Seven Steps to Turn Around Troubled Projects

Sunday, June 16, 2019, 6:00 AM | Leave Comment

Not all troubled projects are doomed to failure. At the same time not all troubled projects can be successfully rescued.

However, you need to try. There are entire books written on rescuing troubled projects.

Here are the simple, high-level areas to work through to turn your project around.

  1. Understand project background and context

    The first thing to do is to understand the project background. This includes reading the business case and talking to the sponsor. You will want to understand the project objectives, scope, risks, stakeholders, approach, etc. If this information does not exist you need to create it pretty quickly. Otherwise your rescue project might be in the same boat as the troubled project.

  2. Review and assess

    Next, you need to find out what’s going on today. Why is the project in trouble? Maybe they don’t have a project management methodology. Is the work late? Is the project team unhappy? Are there a lot of problems? Focus your assessment on how the project has progressed and the current state of affairs.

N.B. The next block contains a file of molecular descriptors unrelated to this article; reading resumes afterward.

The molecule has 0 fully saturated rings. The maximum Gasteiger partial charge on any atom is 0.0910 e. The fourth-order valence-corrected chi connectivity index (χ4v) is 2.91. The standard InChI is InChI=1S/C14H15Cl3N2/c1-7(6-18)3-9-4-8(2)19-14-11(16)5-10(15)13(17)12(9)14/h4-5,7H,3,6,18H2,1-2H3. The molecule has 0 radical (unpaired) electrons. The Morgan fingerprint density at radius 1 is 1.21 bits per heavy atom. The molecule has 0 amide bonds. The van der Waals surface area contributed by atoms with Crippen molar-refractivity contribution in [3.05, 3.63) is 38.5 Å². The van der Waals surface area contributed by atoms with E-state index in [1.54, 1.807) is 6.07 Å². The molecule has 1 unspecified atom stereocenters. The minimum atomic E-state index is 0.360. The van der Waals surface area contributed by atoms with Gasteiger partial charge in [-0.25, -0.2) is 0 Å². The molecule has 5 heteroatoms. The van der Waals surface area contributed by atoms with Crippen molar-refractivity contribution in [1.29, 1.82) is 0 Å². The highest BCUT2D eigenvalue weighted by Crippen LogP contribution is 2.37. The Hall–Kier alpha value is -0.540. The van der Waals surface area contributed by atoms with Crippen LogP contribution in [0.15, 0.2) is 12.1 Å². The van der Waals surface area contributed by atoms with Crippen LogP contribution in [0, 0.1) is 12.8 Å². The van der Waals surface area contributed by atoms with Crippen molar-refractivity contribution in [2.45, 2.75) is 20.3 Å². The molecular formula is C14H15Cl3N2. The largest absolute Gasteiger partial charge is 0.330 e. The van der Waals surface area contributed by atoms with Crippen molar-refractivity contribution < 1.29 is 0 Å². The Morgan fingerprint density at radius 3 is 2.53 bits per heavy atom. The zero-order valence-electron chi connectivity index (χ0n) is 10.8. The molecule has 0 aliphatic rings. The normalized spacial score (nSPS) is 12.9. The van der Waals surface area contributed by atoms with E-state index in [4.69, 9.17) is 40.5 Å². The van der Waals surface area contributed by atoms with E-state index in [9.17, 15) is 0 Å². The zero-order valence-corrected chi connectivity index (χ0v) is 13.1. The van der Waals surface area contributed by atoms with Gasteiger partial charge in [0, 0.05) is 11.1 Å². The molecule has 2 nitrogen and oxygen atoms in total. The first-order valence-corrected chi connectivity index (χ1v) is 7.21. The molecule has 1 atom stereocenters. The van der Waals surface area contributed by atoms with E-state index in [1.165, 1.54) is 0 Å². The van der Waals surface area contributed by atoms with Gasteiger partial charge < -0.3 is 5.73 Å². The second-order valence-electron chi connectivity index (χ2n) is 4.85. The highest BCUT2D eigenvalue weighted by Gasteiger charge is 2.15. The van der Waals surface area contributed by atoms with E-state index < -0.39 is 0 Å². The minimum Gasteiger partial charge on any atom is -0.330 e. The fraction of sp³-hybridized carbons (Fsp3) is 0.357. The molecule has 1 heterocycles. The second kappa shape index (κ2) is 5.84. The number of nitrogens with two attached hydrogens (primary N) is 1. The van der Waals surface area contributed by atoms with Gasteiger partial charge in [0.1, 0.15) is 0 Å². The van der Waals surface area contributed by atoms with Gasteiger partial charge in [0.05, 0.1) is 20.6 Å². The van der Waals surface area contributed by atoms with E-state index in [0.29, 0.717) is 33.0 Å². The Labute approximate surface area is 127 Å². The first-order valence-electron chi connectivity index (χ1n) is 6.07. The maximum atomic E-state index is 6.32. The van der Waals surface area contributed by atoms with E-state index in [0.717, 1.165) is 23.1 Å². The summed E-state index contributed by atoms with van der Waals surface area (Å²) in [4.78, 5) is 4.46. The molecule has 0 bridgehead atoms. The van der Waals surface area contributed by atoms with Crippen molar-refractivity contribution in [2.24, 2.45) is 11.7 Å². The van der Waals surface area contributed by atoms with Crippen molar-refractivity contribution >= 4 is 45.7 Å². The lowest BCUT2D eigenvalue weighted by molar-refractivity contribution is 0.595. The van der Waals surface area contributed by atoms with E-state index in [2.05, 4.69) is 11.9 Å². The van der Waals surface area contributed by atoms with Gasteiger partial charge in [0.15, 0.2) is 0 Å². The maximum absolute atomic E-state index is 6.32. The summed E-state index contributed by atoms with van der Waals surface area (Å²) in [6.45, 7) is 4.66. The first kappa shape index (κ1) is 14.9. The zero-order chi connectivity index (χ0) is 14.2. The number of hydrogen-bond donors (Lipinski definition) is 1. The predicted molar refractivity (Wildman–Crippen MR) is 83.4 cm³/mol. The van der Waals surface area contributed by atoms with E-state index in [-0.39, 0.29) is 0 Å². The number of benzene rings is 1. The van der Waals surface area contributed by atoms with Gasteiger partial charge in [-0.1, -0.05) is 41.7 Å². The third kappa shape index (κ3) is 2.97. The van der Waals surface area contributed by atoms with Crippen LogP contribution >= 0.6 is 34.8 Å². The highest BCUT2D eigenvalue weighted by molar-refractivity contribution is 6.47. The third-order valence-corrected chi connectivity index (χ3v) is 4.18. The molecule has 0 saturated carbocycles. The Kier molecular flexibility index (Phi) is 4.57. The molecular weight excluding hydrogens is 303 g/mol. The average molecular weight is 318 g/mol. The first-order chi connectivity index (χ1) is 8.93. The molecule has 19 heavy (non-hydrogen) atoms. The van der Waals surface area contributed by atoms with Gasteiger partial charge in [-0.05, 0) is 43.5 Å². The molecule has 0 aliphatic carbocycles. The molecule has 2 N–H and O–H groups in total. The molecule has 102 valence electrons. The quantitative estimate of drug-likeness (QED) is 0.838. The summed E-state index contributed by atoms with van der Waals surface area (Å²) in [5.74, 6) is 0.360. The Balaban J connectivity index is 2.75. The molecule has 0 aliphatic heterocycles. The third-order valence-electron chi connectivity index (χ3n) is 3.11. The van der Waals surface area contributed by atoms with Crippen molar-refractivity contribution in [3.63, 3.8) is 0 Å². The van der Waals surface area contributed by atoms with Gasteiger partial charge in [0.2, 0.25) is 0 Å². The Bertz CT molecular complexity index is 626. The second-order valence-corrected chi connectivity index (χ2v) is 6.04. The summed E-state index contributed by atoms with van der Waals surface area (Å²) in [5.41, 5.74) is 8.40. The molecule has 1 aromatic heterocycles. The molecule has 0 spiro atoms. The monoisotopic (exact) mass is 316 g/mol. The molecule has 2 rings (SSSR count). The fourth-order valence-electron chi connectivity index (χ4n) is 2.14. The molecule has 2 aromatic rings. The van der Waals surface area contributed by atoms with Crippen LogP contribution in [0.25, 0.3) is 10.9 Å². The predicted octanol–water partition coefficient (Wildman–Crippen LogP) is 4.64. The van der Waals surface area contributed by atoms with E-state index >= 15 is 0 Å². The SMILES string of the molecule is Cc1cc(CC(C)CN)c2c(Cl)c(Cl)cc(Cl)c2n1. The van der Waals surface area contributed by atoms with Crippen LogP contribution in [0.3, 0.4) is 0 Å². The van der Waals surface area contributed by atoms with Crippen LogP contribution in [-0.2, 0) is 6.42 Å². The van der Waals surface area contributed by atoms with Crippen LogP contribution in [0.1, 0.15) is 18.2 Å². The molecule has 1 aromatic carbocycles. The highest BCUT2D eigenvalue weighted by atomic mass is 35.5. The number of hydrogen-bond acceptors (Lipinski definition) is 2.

3. Create a plan of attack

    Now you should have a good idea of the project issues and what it will take to resolve them. You can now create a plan of attack. Focus this work on the future – not the past. Identify the actions to be taken by all of the team to deliver the project successfully. Then take your plan to your sponsor and get their support. Don’t be afraid to ask for more money, time or resources. If you ask now when you are new, you are more likely to get relief.

  4. Deliver some quick wins

    You need to build confidence with your sponsor and your team. Choose a couple items that you know you can hit in the short-term. Be sure to communicate wins to the sponsor, stakeholders and the entire team.

  5. Rally the team

    With your sponsor’s support, get the project team focused on the turnaround. Make sure people know the problems of the past, but also the plan to change things in the future. Tell them what you’ve found, what needs to be fixed and how you plan to do it. Tell them about the quick wins that have already been made, Communicate that if everyone focuses on the plan ahead, you can deliver successfully.

  6. Set clear milestones

    Set clear milestones that everyone understands. Put the milestones and plan of attack on a wall chart to make them visible. Then meet regularly to discuss progress.

  7. Meet the revised expectations

    I am not sure if there is anything worse that taking over a troubled project, creating a recovery plan, and then failing again. At this point you must meet the revised expectations and complete the project.

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This column is © copyright to www.Method123.com and originally appeared in their weekly project management tip newsletter.

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